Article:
In case you ever need to pick up your daughter’s uniform for her baton twirling, I’ve taken the time to write out the instructions for you. You can thank me later.
Step 1: Receive a note from the school with the name and phone number of the woman who sewed the uniforms. The note says she lives in a neighborhood in Las Tablas and “behind the school”. OK, this should be fun.
Step 2: Ask the dentist in Las Tablas where it is. She draws you a nice little map to get to the neighborhood from the church.
Step 3: Once you get to the neighborhood, drive around until you find the school.
Step 4: Look behind the school. Because of how the streets are (not) laid out, there could be at least 6 “behind” streets. And it’s very unclear where is the front of the school.
Steps 5, 6, 7, 8, 9, 10, 11 and 12: Ask people you see on the street (or on their porch) if they know this person and where is “behind the school”. This is kind of like the hot/cold game only no one is telling you if you are hotter or colder. Therefore it’s not a fun game. At all.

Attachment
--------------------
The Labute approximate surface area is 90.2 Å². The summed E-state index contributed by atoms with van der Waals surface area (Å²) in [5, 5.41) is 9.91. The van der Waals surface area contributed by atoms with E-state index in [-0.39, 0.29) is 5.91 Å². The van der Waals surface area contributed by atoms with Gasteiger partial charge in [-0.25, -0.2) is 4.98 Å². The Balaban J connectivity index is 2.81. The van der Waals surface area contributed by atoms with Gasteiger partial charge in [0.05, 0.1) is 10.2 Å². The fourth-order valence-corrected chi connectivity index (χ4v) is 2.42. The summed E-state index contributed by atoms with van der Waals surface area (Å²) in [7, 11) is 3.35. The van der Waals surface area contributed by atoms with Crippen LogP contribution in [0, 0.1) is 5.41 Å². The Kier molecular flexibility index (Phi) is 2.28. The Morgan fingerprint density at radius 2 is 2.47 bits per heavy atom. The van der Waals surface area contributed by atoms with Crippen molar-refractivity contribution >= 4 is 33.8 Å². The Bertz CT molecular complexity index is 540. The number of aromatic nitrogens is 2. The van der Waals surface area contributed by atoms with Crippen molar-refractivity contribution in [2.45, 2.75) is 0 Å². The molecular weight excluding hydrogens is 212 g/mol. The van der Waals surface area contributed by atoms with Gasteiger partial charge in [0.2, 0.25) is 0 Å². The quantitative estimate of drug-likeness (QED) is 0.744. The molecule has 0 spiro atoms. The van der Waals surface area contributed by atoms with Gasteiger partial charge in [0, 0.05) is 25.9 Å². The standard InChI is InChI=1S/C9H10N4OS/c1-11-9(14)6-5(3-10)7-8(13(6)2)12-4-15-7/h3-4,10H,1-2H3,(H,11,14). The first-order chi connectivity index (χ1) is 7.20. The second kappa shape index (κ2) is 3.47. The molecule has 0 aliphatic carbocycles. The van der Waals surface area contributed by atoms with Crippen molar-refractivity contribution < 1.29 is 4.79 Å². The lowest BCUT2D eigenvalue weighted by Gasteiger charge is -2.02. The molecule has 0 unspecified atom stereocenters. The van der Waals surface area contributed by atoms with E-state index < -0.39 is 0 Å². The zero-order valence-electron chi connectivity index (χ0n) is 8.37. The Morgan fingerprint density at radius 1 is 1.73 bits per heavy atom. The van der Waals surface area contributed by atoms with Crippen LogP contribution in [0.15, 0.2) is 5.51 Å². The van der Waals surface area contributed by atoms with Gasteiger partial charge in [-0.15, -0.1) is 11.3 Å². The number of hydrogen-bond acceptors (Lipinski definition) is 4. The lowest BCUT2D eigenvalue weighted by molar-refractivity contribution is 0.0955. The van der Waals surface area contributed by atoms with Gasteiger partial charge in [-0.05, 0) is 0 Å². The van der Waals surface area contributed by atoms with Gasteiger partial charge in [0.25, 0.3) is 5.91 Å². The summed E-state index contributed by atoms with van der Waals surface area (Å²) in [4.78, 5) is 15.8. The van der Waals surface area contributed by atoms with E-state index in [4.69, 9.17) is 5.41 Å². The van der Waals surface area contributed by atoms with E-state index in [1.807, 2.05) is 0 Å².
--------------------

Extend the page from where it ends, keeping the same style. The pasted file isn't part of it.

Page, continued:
At this point Daniel and I determined that the reason why Panamanians sit on their porches is so they can give directions to other people’s houses. Who needs addresses when you have people on the porch?
Step 13: When the woman says “Oh it’s just down the street with the red car in the driveway and I know she’s home because her mom is sick today” you know you are getting close. Hot! Hot! You’re very hot!
We find said house and off I go to claim the uniform. Funny thing is that the lady was on the phone when we pulled up. She was giving directions to someone else also trying to find her house. She kept saying “Behind the school. The house behind the school”. However when we are in her driveway we don’t even see the school. Whaaat?
I also picked up Ashley’s uniform to save her mother, Candace, the trouble. Baton moms do that for each other. Unfortunately Ashley’s shirt was too small so the next day Candace had to go back to have it altered. Daniel created a google map (in 3 parts) to show Candace where the lady lives. It’s easy, Candace. She lives behind the school.
Since I’m the Spanish speaker and not driving, I was the one who did all the asking for directions. Daniel amused himself by taking photos. These are not all the people I asked but you get the gist. Good times.